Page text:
I’m in a watercolour sketching phase at the moment, sketching people in general and portraits in particular. Mostly I work in coffee shops trying to get a quick sketch done before the subject inevitably leaves at the critical artistic moment. However I am also really ‘over’ drawing people with cups or mobile phones in their hands. Given that I don’t attend regular life drawing classes I need a way to find some interesting models.
So what to do? ‘Cheat’ I happily reply. I notice that I am not alone in drawing sculptures, by way of a substitute for a live model. Art galleries or even local parks can be good places to find interesting subjects.Here are some sculptures I drew while I was in Japan.
Two sculptures and an attendant in the Churyo Sato wing of the Miyagi Museum of Art in Sendai
Shade, Churyo Sato, Miyagi Museum of Art, Sendai
When even the sculptures are lacking I turn to another source, photographs. The Boss, belting out a number (original photo Getty Images)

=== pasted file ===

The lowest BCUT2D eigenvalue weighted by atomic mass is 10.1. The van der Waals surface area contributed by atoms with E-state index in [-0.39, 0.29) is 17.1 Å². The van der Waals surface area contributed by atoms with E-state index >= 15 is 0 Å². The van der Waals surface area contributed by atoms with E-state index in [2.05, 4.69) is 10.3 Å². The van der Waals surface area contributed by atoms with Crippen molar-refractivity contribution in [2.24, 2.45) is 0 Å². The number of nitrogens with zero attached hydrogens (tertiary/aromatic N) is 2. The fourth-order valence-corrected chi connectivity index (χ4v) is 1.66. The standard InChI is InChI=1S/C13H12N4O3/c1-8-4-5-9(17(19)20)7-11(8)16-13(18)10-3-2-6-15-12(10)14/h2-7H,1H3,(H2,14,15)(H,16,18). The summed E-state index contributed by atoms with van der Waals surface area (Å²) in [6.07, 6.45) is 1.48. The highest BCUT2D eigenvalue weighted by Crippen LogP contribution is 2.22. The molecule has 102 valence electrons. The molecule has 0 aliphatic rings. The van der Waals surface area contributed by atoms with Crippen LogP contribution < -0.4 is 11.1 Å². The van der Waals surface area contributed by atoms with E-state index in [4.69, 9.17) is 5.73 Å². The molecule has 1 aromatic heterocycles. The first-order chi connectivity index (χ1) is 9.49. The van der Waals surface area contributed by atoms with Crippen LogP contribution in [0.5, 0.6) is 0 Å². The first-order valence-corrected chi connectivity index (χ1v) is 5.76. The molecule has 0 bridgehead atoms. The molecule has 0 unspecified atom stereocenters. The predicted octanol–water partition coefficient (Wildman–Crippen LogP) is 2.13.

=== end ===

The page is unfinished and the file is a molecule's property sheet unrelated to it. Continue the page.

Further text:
I find that newspaper photographers are particularly talented at capturing interesting positions of sportspeople or dancers.
Aussie swimmers, Kyle Chalmers and James McEvoy (original photo AP)
The hard part, is to spend only the same amount of time sketching from the photo as you would if they were really in front of you. Just remember this is a way to practise making a quick sketch, not a photo-realist masterpiece.
Tomorrow is my first time back meeting with Urban Sketchers Canberra, after two months away. I realised that I wanted to change my watercolour box set up so I wasn’t lugging around multiple tins (like I normally do ).
I had a tin and some spare empty half pans. All I needed to do was reorganise the two tins into one.
The tin is 12.5 x 8 cm (roughly 5 × 3 inches). I also managed to fill the spare space with a bit of old face washer for cleaning my brushes. The pans are held in place by the simple technique of using heavy duty double sided tape stuck to one of those magnetic calendars (sent out by our local pollies). The magnetic calendar is easy to cut up then stuck on the bottom of the pans. The pans stay put for everyday use, but can be easily swapped around when I change my mind about what colours I want in the tin.
There are 24 colours in the new tin and no doubt way too many browns and greens. I will play around with the combinations over the coming months and no doubt change it again!